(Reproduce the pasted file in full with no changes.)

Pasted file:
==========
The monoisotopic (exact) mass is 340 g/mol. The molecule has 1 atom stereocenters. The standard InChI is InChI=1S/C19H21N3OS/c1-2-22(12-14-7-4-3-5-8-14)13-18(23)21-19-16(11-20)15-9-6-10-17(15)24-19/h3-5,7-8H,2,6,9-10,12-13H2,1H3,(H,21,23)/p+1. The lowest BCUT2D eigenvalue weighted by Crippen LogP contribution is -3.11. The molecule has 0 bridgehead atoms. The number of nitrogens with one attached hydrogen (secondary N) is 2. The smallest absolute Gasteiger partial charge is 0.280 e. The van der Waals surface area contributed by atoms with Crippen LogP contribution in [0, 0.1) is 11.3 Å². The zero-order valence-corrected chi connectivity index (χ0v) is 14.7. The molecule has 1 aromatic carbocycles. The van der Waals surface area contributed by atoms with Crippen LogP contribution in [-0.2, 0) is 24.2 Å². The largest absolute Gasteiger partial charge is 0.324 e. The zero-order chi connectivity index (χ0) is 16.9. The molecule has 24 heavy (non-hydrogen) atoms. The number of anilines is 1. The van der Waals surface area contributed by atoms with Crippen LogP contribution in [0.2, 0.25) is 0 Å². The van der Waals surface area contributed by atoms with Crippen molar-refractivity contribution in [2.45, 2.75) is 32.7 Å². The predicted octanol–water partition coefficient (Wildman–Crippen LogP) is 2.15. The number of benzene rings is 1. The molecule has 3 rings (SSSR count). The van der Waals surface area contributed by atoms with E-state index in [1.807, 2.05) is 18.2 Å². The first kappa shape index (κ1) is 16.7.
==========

The monoisotopic (exact) mass is 340 g/mol. The molecule has 1 atom stereocenters. The standard InChI is InChI=1S/C19H21N3OS/c1-2-22(12-14-7-4-3-5-8-14)13-18(23)21-19-16(11-20)15-9-6-10-17(15)24-19/h3-5,7-8H,2,6,9-10,12-13H2,1H3,(H,21,23)/p+1. The lowest BCUT2D eigenvalue weighted by Crippen LogP contribution is -3.11. The molecule has 0 bridgehead atoms. The number of nitrogens with one attached hydrogen (secondary N) is 2. The smallest absolute Gasteiger partial charge is 0.280 e. The van der Waals surface area contributed by atoms with Crippen LogP contribution in [0, 0.1) is 11.3 Å². The zero-order valence-corrected chi connectivity index (χ0v) is 14.7. The molecule has 1 aromatic carbocycles. The van der Waals surface area contributed by atoms with Crippen LogP contribution in [-0.2, 0) is 24.2 Å². The largest absolute Gasteiger partial charge is 0.324 e. The zero-order chi connectivity index (χ0) is 16.9. The molecule has 24 heavy (non-hydrogen) atoms. The number of anilines is 1. The van der Waals surface area contributed by atoms with Crippen LogP contribution in [0.2, 0.25) is 0 Å². The van der Waals surface area contributed by atoms with Crippen molar-refractivity contribution in [2.45, 2.75) is 32.7 Å². The predicted octanol–water partition coefficient (Wildman–Crippen LogP) is 2.15. The number of benzene rings is 1. The molecule has 3 rings (SSSR count). The van der Waals surface area contributed by atoms with E-state index in [1.807, 2.05) is 18.2 Å². The first kappa shape index (κ1) is 16.7.